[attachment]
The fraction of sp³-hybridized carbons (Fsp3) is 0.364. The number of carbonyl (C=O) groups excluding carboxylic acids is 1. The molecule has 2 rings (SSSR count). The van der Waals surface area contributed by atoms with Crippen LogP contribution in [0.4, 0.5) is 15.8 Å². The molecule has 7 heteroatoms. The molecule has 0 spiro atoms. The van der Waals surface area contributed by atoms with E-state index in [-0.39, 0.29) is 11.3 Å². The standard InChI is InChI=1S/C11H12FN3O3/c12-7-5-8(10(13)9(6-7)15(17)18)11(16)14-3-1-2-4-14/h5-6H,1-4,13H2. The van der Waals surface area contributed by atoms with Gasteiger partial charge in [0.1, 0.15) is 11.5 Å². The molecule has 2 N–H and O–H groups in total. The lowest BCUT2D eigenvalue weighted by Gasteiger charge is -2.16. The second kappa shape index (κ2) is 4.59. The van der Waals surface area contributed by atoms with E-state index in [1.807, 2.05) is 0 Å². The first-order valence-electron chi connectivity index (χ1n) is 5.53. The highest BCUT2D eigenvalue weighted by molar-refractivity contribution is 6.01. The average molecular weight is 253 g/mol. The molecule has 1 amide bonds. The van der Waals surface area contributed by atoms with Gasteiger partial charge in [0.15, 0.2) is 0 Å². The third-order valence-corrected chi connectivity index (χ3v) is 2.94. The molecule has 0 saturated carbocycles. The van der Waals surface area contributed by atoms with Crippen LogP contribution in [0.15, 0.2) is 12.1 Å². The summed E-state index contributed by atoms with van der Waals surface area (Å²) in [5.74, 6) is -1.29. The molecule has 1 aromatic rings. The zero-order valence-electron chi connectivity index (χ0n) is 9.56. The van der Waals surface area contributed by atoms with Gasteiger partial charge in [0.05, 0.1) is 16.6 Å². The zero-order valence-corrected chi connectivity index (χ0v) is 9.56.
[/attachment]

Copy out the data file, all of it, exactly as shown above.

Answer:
The fraction of sp³-hybridized carbons (Fsp3) is 0.364. The number of carbonyl (C=O) groups excluding carboxylic acids is 1. The molecule has 2 rings (SSSR count). The van der Waals surface area contributed by atoms with Crippen LogP contribution in [0.4, 0.5) is 15.8 Å². The molecule has 7 heteroatoms. The molecule has 0 spiro atoms. The van der Waals surface area contributed by atoms with E-state index in [-0.39, 0.29) is 11.3 Å². The standard InChI is InChI=1S/C11H12FN3O3/c12-7-5-8(10(13)9(6-7)15(17)18)11(16)14-3-1-2-4-14/h5-6H,1-4,13H2. The van der Waals surface area contributed by atoms with Gasteiger partial charge in [0.1, 0.15) is 11.5 Å². The molecule has 2 N–H and O–H groups in total. The lowest BCUT2D eigenvalue weighted by Gasteiger charge is -2.16. The second kappa shape index (κ2) is 4.59. The van der Waals surface area contributed by atoms with E-state index in [1.807, 2.05) is 0 Å². The first-order valence-electron chi connectivity index (χ1n) is 5.53. The highest BCUT2D eigenvalue weighted by molar-refractivity contribution is 6.01. The average molecular weight is 253 g/mol. The molecule has 1 amide bonds. The van der Waals surface area contributed by atoms with Gasteiger partial charge in [0.15, 0.2) is 0 Å². The third-order valence-corrected chi connectivity index (χ3v) is 2.94. The molecule has 0 saturated carbocycles. The van der Waals surface area contributed by atoms with Crippen LogP contribution in [0.15, 0.2) is 12.1 Å². The summed E-state index contributed by atoms with van der Waals surface area (Å²) in [5.74, 6) is -1.29. The molecule has 1 aromatic rings. The zero-order valence-electron chi connectivity index (χ0n) is 9.56. The van der Waals surface area contributed by atoms with Gasteiger partial charge in [0.05, 0.1) is 16.6 Å². The zero-order valence-corrected chi connectivity index (χ0v) is 9.56.